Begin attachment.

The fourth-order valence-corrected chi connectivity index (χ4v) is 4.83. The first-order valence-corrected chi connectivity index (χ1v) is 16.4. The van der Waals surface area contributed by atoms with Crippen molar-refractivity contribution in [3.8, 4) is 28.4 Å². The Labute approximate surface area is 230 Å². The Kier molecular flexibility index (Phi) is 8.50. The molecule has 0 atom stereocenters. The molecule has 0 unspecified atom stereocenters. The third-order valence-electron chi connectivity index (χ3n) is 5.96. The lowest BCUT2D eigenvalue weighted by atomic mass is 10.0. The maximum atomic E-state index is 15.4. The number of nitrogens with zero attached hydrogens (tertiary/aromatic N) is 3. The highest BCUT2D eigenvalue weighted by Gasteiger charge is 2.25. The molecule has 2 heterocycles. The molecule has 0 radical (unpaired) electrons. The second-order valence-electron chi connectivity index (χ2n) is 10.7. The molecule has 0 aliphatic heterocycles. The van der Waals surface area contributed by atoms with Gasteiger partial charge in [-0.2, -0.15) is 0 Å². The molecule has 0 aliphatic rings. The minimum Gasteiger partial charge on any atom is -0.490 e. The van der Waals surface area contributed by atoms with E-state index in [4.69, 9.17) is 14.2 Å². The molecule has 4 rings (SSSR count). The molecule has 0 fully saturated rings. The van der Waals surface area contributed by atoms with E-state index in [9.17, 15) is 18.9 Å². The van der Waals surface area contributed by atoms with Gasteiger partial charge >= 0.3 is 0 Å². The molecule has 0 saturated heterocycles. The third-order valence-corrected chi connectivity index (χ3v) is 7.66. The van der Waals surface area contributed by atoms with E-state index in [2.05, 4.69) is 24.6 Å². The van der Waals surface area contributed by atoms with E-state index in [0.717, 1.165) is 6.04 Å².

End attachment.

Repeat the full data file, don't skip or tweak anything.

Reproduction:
The fourth-order valence-corrected chi connectivity index (χ4v) is 4.83. The first-order valence-corrected chi connectivity index (χ1v) is 16.4. The van der Waals surface area contributed by atoms with Crippen molar-refractivity contribution in [3.8, 4) is 28.4 Å². The Labute approximate surface area is 230 Å². The Kier molecular flexibility index (Phi) is 8.50. The molecule has 0 atom stereocenters. The molecule has 0 unspecified atom stereocenters. The third-order valence-electron chi connectivity index (χ3n) is 5.96. The lowest BCUT2D eigenvalue weighted by atomic mass is 10.0. The maximum atomic E-state index is 15.4. The number of nitrogens with zero attached hydrogens (tertiary/aromatic N) is 3. The highest BCUT2D eigenvalue weighted by Gasteiger charge is 2.25. The molecule has 2 heterocycles. The molecule has 0 radical (unpaired) electrons. The second-order valence-electron chi connectivity index (χ2n) is 10.7. The molecule has 0 aliphatic heterocycles. The van der Waals surface area contributed by atoms with Gasteiger partial charge in [-0.2, -0.15) is 0 Å². The molecule has 0 aliphatic rings. The minimum Gasteiger partial charge on any atom is -0.490 e. The van der Waals surface area contributed by atoms with E-state index in [4.69, 9.17) is 14.2 Å². The molecule has 4 rings (SSSR count). The molecule has 0 fully saturated rings. The van der Waals surface area contributed by atoms with E-state index in [9.17, 15) is 18.9 Å². The van der Waals surface area contributed by atoms with Gasteiger partial charge >= 0.3 is 0 Å². The molecule has 0 saturated heterocycles. The third-order valence-corrected chi connectivity index (χ3v) is 7.66. The van der Waals surface area contributed by atoms with E-state index in [2.05, 4.69) is 24.6 Å². The van der Waals surface area contributed by atoms with E-state index in [0.717, 1.165) is 6.04 Å².